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Old enough to know better, too young to care. - 80%

Diamhea, September 11th, 2013

While I still consider Horrorscope to be Overkill's best, I can find at least as many individuals who claim the group's 1989 opus The Years of Decay deserves the same accolade. While undeniably an ambitious undertaking following its very underwhelming predecessor Under The Influence, this album's experimental qualities tend to be the prime dividing line separating those who love the hell out of it, and those who feel it is a bit overrated.

I honestly can't apply myself to either camp entirely, as this is definitely an album I constantly find myself rolling my eyes to as much as banging my head. However, it goes without question that the album crashes out of the gates with three instant classics. "Time To Kill" may seem unusual with a running time of over six minutes, but you hardly notice, especially once the thrash break comes around about halfway in. "Elimination" and "I Hate" are both great outlets for Blitz's vocal onslaught, which just ooze attitude out of every proverbial pore. After this point, the album throws a number of curve-balls with a number of extremely long, progressive tracks. "Skullkrusher" is a slow, doomish affair, that honestly doesn't flip many of the right switches to my ears. The title track is another hit-or-miss number that really picks up during the final two minutes, but not enough to save it from mediocrity. My favorite track is "Birth of Tension", which has some great vocal lines and plenty of clinical thrashing to go around.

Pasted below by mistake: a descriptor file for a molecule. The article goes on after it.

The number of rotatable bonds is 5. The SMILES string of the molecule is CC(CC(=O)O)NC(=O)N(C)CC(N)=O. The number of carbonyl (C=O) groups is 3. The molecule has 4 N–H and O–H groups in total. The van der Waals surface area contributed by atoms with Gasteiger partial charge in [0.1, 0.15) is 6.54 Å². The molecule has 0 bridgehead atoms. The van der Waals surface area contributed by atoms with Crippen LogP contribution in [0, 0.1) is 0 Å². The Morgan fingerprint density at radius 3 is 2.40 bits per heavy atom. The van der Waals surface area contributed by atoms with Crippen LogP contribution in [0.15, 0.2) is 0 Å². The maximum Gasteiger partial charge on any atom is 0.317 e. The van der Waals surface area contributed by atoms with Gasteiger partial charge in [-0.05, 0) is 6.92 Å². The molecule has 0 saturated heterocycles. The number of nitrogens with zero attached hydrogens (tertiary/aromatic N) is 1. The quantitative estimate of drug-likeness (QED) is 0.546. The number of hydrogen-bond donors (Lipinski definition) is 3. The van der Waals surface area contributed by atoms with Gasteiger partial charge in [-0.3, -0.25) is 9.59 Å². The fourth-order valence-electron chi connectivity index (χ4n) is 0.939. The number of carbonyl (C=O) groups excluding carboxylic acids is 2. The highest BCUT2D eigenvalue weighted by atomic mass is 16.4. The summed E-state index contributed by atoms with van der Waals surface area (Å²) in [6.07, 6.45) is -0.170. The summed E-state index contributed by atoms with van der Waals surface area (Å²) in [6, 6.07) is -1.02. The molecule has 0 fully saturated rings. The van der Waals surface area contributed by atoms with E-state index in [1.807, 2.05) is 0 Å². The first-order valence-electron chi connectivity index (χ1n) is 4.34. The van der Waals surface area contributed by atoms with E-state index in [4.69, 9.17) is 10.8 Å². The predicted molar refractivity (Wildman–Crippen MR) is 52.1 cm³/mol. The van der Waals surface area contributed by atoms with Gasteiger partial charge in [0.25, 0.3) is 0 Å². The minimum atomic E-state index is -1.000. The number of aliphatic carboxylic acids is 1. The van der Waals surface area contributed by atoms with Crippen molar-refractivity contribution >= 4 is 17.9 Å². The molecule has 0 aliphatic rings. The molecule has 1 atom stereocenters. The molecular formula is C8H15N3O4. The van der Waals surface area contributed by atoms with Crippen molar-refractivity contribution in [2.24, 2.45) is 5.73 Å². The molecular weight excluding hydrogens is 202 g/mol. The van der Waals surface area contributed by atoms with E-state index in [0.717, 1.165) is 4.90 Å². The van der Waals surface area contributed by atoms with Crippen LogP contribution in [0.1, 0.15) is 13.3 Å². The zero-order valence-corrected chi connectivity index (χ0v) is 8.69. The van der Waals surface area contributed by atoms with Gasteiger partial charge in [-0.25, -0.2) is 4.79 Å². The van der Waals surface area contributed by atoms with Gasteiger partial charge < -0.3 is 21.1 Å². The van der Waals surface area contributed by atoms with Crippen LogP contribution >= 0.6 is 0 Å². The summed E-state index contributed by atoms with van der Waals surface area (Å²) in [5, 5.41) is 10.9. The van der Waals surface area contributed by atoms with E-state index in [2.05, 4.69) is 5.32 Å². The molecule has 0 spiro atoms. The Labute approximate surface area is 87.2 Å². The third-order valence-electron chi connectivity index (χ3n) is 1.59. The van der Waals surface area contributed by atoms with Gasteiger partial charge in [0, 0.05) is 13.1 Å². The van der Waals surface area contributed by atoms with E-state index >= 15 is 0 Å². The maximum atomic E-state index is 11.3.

As stated above, Blitz really shines here. At this point in the timeline, his voice has achieved a perfect rasp that only seems present on The Years of Decay, as his inflection would take a darker turn on Horrorscope and continue in that vein thereafter. Not only is his voice great, the lyrics are a great listen as well, saving some of the more otherwise average cuts like "Nothing To Die For" from filler status. Constantly endearing and entertaining. DD Verni's presence is prominent, but some of his low-end bite is sacrificed to the unusually compressed production job; more on that later. Gustafson's swansong with Overkill really makes you wonder why the band decided to part ways with him a year later. In interviews he claims to have written the lion's share of the album, and while plenty of neck-jerking riffs abound, the solos are where he truly shines here. The long, melodic solo in "Elimination" essentially makes the song what it is, and the riff at the beginning of "Birth of Tension" seals the song's fate as a classic before it even begins. Sid Falck's drumming improved from his debut with the group, but the overly dry, snappy mix on the drums takes a lot away from his presence. Some impressive double-bass ebbs and flows throughout many of the tracks, so not a bad deal, but he would blow this performance away on Horrorscope

Terry Date's production job on this one reminds me of the overproduced nature of Under The Influence a year before. The guitars suffer the least out of the whole ordeal; but as stated before, everything sounds very pluggy and snappy, which doesn't necessarily hurt matters during some of the choppier riffing patterns. The atmosphere suffers as a whole during longer cuts like "Who Tends The Fire", which just audibly fizzle out prematurely, leaving this listener expecting more from such an ambitious and progressive performance (for the time). The Years of Decay is definitely one to check out, but be aware of the disparity between tracks, as the longer cuts definitely aren't for everyone. A classic? I would say no, not quite. Still a barnburner, however.